I always feel so bumpkin when I’m in Queenstown, though it’s not because I’m not wearing Armani, excessive makeup or a fur coat. It’s more a subtle style thing. Kiwi style and design is totally different to the many places I’ve visited, including such “fashion capitals” as Paris and New York. To my untrained eye it’s this fabulous melange of so much – I see classic lines, vintage cool, urban edge and a touch of whimsy. There are a ton of local designer boutiques in Queenstown, and there’s a palpable pride about these designs – I‘ve had more than one shop clerk tell me that their products are locally made. Beyond the unique (and beautifully made) clothing, there are also a number of design shops promoting New Zealand designers, including Saben and Jill Main. Heck, even the national tourism board has an official souvenir shop that stocks some credibly cool looking products that don’t look mass-produced in China (even if they are).
And then there’s the architecture, which both N and I really like. Too bad there’s no hope in hell that anything like this will be built in McMansion-Cabin Tahoe.
As I stood with a recently reconnected-with friend (thanks to Facebook) on the balcony of the Queenstown Resort College at a book signing reception for a local chef’s new recipe book, happily enjoying the evening sun off Lake Wakatipu and a crisp glass of Marlborough Sauvignon Blanc, I realized that this was what vacation is all about.
Having already explored quite a bit of the Queenstown area, we decided to head deeper into the central Otago part of the South Island. It’s supposedly drier, being further away from the Southern Alps, and this climate is conducive to both wine making and sheep and deer growing, as evidenced by the abundant herds of both along the drive.
Neither of us was feeling energetic enough to ride or hike, so we opted for a day of mellow sightseeing. After lunch in Alexandra (the Kiwis prefer to shorten all names, so Alexandra is Alex, the southern city of Invercargill is Invers, kindergarten is kindy…etc.), we headed to the old gold mining town of St. Bathans. Unlike, say, Bodie in the Eastern Sierra, St. Bathans still has a few residents (approximately 25) who live among the abandoned and now historically preserved buildings. One of the few still being used is the local hotel, where you can not only stay in the supposedly haunted room, but can borrow the owner’s dog , Jack, who serves as an enthusiastic (if quiet) tour guide. Jack accompanied us as we wandered past the buildings and to the lake – Blue Lake – that was a direct result of the deep mining operations. The pamphlet provided by the tourist office doesn’t explain how said lake came to be, but we assumed that something must have either been dammed or caved in. Jack wasn’t much help on this either.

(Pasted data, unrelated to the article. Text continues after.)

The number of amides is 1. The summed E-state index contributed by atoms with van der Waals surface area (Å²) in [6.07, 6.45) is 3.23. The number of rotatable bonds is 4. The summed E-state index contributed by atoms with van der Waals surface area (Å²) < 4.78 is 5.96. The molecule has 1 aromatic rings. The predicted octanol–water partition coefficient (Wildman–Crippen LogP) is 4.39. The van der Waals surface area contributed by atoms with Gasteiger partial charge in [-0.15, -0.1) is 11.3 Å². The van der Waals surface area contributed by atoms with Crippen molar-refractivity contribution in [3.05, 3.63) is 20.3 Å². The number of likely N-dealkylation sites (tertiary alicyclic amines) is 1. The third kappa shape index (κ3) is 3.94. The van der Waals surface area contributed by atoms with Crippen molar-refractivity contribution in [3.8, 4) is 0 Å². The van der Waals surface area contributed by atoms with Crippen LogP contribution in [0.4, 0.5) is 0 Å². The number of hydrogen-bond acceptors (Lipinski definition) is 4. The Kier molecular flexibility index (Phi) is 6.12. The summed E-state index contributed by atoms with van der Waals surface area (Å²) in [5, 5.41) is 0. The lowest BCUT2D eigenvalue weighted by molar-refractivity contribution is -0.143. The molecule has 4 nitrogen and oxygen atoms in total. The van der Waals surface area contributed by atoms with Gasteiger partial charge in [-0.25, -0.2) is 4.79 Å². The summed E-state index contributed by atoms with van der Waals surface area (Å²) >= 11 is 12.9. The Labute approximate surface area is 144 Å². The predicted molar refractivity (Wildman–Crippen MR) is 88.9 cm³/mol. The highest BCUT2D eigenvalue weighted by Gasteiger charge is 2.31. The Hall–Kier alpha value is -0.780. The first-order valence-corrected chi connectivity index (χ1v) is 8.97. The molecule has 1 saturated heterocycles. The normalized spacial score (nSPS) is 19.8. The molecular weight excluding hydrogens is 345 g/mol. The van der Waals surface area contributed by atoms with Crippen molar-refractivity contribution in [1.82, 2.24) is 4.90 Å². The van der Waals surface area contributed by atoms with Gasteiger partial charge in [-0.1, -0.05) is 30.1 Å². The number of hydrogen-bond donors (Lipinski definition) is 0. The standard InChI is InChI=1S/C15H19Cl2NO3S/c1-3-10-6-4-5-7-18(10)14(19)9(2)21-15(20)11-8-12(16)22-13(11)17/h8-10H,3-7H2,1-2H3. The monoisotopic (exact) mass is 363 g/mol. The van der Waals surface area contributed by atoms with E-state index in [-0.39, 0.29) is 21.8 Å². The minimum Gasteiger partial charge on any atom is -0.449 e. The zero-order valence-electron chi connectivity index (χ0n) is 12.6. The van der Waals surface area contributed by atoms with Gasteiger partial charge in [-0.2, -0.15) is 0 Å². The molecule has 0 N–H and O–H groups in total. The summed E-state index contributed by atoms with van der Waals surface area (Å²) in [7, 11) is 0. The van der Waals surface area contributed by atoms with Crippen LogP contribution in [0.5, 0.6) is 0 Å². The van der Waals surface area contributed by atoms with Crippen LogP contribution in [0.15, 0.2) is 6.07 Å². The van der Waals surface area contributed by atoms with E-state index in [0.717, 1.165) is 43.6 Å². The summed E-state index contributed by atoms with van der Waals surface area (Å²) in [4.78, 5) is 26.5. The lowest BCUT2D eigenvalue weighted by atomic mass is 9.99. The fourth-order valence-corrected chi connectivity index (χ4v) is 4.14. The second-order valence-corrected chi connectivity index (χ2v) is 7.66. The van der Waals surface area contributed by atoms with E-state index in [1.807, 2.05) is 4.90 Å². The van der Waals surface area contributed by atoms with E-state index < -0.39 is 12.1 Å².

From there we headed to the relative metropolis of Naseby, home to a privately owned forest that had numerous trails heralded by mountain bikers. The town of Naseby is quite tiny, with one hotel (historic, natch), the Royal, that we opted for, seeing as it was unseasonably cold and camping in our spaceship wasn’t all that appealing. Apparently it’s a haven for both mountain bikers and people riding the Central Otago Rail Trail, but given the time of year (early spring) and weather (butt-cold with snow flurries), there were only a handful of people.
The highlight of that night was by far the keeping it real Guy Fawkes fireworks display at the central park. It appeared a few guys had appointed themselves fireworks setter-offers, but obviously had no flair for either showmanship or lighting the bloody things. With no musical accompaniment on the local radio, we shivered in our van watching the occasional sparkler go off and wondering if the local fire department’s presence would be able to do anything if something – like the large trees surrounding the park – caught fire.